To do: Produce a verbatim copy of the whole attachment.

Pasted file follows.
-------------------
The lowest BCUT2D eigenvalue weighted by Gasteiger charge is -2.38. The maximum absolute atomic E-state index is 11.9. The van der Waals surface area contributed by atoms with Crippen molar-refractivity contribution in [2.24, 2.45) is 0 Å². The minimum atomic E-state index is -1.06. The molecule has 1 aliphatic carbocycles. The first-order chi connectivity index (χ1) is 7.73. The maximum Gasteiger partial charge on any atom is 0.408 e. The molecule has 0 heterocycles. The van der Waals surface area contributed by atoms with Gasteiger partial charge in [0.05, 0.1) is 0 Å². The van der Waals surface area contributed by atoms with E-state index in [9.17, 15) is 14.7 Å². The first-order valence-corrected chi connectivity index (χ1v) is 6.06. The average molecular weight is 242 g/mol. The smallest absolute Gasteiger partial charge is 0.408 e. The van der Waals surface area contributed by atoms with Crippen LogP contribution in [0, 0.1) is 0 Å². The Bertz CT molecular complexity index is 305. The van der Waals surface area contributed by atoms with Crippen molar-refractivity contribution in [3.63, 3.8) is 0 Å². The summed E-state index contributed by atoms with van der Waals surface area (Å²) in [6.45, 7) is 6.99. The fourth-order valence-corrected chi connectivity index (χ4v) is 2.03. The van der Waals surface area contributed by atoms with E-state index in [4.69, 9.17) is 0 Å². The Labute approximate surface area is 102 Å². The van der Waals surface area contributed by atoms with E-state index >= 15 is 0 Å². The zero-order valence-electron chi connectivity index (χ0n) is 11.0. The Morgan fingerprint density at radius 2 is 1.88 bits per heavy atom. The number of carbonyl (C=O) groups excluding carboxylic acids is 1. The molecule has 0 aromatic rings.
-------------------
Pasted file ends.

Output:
The lowest BCUT2D eigenvalue weighted by Gasteiger charge is -2.38. The maximum absolute atomic E-state index is 11.9. The van der Waals surface area contributed by atoms with Crippen molar-refractivity contribution in [2.24, 2.45) is 0 Å². The minimum atomic E-state index is -1.06. The molecule has 1 aliphatic carbocycles. The first-order chi connectivity index (χ1) is 7.73. The maximum Gasteiger partial charge on any atom is 0.408 e. The molecule has 0 heterocycles. The van der Waals surface area contributed by atoms with Gasteiger partial charge in [0.05, 0.1) is 0 Å². The van der Waals surface area contributed by atoms with E-state index in [9.17, 15) is 14.7 Å². The first-order valence-corrected chi connectivity index (χ1v) is 6.06. The average molecular weight is 242 g/mol. The smallest absolute Gasteiger partial charge is 0.408 e. The van der Waals surface area contributed by atoms with Crippen LogP contribution in [0, 0.1) is 0 Å². The Bertz CT molecular complexity index is 305. The van der Waals surface area contributed by atoms with Crippen molar-refractivity contribution in [3.63, 3.8) is 0 Å². The summed E-state index contributed by atoms with van der Waals surface area (Å²) in [6.45, 7) is 6.99. The fourth-order valence-corrected chi connectivity index (χ4v) is 2.03. The van der Waals surface area contributed by atoms with E-state index in [4.69, 9.17) is 0 Å². The Labute approximate surface area is 102 Å². The van der Waals surface area contributed by atoms with E-state index >= 15 is 0 Å². The zero-order valence-electron chi connectivity index (χ0n) is 11.0. The Morgan fingerprint density at radius 2 is 1.88 bits per heavy atom. The number of carbonyl (C=O) groups excluding carboxylic acids is 1. The molecule has 0 aromatic rings.